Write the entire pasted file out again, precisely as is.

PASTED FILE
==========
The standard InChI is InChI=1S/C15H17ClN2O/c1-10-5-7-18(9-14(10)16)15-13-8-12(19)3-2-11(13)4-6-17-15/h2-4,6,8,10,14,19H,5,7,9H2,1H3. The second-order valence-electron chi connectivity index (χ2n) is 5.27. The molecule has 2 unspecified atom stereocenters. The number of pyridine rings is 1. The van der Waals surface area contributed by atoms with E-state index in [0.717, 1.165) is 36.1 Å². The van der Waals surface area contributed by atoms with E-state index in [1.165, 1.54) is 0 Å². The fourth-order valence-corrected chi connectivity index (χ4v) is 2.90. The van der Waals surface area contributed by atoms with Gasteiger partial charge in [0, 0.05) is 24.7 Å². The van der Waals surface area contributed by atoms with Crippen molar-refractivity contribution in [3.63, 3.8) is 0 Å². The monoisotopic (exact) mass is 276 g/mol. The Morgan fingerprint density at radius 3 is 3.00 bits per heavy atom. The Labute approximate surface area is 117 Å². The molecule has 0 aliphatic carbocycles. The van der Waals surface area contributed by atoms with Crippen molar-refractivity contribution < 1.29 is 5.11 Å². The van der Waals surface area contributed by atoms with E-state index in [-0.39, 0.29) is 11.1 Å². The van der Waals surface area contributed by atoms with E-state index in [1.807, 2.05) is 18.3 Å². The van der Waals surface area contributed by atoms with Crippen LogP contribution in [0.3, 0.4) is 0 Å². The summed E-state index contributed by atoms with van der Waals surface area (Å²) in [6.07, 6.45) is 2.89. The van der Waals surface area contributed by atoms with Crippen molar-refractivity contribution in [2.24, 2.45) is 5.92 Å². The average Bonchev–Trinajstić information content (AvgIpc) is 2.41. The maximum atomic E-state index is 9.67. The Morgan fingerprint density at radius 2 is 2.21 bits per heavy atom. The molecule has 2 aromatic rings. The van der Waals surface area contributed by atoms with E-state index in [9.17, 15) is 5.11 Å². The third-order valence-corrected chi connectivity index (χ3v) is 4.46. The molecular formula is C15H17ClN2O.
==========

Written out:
The standard InChI is InChI=1S/C15H17ClN2O/c1-10-5-7-18(9-14(10)16)15-13-8-12(19)3-2-11(13)4-6-17-15/h2-4,6,8,10,14,19H,5,7,9H2,1H3. The second-order valence-electron chi connectivity index (χ2n) is 5.27. The molecule has 2 unspecified atom stereocenters. The number of pyridine rings is 1. The van der Waals surface area contributed by atoms with E-state index in [0.717, 1.165) is 36.1 Å². The van der Waals surface area contributed by atoms with E-state index in [1.165, 1.54) is 0 Å². The fourth-order valence-corrected chi connectivity index (χ4v) is 2.90. The van der Waals surface area contributed by atoms with Gasteiger partial charge in [0, 0.05) is 24.7 Å². The van der Waals surface area contributed by atoms with Crippen molar-refractivity contribution in [3.63, 3.8) is 0 Å². The monoisotopic (exact) mass is 276 g/mol. The Morgan fingerprint density at radius 3 is 3.00 bits per heavy atom. The Labute approximate surface area is 117 Å². The molecule has 0 aliphatic carbocycles. The van der Waals surface area contributed by atoms with Crippen molar-refractivity contribution < 1.29 is 5.11 Å². The van der Waals surface area contributed by atoms with E-state index in [-0.39, 0.29) is 11.1 Å². The van der Waals surface area contributed by atoms with E-state index in [1.807, 2.05) is 18.3 Å². The van der Waals surface area contributed by atoms with Crippen LogP contribution in [0.3, 0.4) is 0 Å². The summed E-state index contributed by atoms with van der Waals surface area (Å²) in [6.07, 6.45) is 2.89. The van der Waals surface area contributed by atoms with Crippen molar-refractivity contribution in [2.24, 2.45) is 5.92 Å². The average Bonchev–Trinajstić information content (AvgIpc) is 2.41. The maximum atomic E-state index is 9.67. The Morgan fingerprint density at radius 2 is 2.21 bits per heavy atom. The molecule has 2 aromatic rings. The van der Waals surface area contributed by atoms with E-state index in [9.17, 15) is 5.11 Å². The third-order valence-corrected chi connectivity index (χ3v) is 4.46. The molecular formula is C15H17ClN2O.